NHS is paying millions to gag whistleblowers

Patients' lives put at risk by tactics used against those who highlight safety fears

NHS whistleblowers are routinely gagged in order to cover up dangerous and even dishonest practices that could attract bad publicity and damage a hospital's reputation.

Some local NHS bodies are spending millions of taxpayers' money to pay off and silence whistleblowers with "super gags" to stop them going public with patient safety incidents. Experts warn that patients' lives are being endangered by the use of intimidatory tactics to force out whistleblowers and deter other professionals from coming forward.

The IoS has learnt of children in Stoke-on-Trent needlessly losing organs after safety issues highlighted by a senior surgeon – who was suspended after coming forward to voice concerns – were ignored. In one of more than 20 serious incidents, a newborn baby girl needed an ovary removed after a standard procedure to remove a cyst was delayed because of staff shortages.

According to Public Concern at Work (PCaW), two-thirds of all whistleblowing cases settle before reaching court. The details of these claims, including allegations of dangerous practice, dishonesty and misconduct, are never disclosed to the public.

However, judges are also failing the public by agreeing to NHS gagging orders when presiding over whistleblower cases in court. Such orders leave future patients exposed to poor practice, while past ones remain unaware that they may have been a victim, says Dr Peter Wilmshurst, consultant cardiologist at Royal Shrewsbury Hospital.

This evidence of widespread gagging comes amid government insistence that whistleblowers are fully protected under the 1998 Public Interest Disclosure Act, which made it illegal for NHS trusts and other public bodies to include confidentiality clauses preventing the disclosure of information that is in the public interest.

Dr Richard Taylor, Independent MP for Wyre Forest and a member of the Health Select Committee which condemned the lack of support for whistleblowers in its recent patient safety inquiry, will this week call for an adjournment debate on the issue. Two "terrified" local doctors have recently approached Dr Taylor after their concerns about patient safety in the out-of-hours GP service were not taken seriously.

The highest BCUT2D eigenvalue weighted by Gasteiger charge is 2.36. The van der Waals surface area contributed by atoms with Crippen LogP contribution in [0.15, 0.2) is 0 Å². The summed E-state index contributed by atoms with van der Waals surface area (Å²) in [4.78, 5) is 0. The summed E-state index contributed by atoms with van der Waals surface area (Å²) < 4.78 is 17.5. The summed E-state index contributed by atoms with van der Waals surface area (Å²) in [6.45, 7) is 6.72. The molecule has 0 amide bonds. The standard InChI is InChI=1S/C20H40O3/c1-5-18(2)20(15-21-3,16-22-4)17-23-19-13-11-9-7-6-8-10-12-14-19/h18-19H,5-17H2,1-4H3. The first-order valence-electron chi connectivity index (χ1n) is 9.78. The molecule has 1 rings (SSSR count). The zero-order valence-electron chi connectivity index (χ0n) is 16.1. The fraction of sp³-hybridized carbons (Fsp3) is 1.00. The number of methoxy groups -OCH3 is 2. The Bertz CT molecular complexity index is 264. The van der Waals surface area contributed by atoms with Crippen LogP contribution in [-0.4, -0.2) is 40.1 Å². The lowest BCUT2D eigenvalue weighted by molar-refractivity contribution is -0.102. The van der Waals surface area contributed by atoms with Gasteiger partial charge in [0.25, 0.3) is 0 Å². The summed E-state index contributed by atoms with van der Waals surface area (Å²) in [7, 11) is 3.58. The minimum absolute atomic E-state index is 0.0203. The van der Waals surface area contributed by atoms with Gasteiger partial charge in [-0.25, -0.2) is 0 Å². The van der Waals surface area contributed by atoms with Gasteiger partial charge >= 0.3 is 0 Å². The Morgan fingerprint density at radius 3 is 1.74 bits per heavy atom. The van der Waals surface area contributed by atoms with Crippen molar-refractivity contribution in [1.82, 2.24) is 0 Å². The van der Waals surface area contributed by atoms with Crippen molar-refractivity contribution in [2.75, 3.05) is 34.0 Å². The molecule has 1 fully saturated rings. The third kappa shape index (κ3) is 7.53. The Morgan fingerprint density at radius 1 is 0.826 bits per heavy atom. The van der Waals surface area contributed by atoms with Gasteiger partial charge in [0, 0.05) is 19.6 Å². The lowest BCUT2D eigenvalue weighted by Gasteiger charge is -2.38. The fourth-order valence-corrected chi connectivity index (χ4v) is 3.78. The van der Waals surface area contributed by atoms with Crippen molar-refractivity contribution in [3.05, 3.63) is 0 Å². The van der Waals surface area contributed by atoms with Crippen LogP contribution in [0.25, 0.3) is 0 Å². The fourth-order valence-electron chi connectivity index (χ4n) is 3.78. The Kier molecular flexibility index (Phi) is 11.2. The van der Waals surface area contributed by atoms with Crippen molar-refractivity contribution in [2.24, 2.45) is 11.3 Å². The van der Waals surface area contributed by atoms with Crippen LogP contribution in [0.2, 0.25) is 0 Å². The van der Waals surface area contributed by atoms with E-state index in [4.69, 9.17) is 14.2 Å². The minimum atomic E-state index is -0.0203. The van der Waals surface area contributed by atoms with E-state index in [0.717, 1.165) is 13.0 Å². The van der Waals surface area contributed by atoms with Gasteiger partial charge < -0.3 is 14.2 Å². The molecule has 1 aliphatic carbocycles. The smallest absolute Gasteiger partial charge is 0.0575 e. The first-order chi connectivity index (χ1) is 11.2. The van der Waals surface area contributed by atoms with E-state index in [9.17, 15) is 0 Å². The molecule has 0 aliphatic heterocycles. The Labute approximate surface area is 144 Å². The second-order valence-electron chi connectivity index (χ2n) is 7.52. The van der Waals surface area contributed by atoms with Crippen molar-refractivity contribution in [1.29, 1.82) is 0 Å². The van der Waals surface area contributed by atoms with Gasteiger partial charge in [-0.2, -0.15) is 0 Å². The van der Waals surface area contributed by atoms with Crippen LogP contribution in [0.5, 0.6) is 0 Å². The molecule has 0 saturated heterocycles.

Francesca West, a policy officer at PCaW, which provides legal advice to whistleblowers, said: "Bad employers are using super gags to hush up problems rather than sort them out, and many people feel scared and pushed into accepting these terms. That's why we are pushing for whistleblowing claims to be made public so we can identify problems and hold employers accountable."

The introduction of the 1998 Act was hailed as a huge step forward. Yet whistleblowers still risk facing "trumped up" allegations of misconduct, improper behaviour or mental illness if they feel compelled to voice concern. Margaret Haywood, for example, a nurse who filmed undercover to expose shocking care of elderly patients in Sussex, was struck off for breaching patient confidentiality, even though no patient or relative complained. She was reinstated by the High Court last month after widespread public outrage at her dismissal.

According to Peter Gooderham, lecturer in law and bioethics at the University of Manchester Law School, there are too many legal hurdles to jump over for a whistleblower to ensure their full protection. "The legal protection for whistleblowers does not work. The NHS is littered with whistleblowers whose lives have been damaged or destroyed. For protection, the whistleblower must have a reasonable belief in their accuracy, and the disclosure must be made in good faith. A whistleblower may not understand what 'reasonable belief' and 'good faith' mean, and indeed may not wish to run the risk that a court or tribunal might find against them on these points. I question whether these legal hurdles are necessary where patient care is threatened. A lot of tactics used are too subtle for the law; threats and bullying work for trusts, so they continue to be used."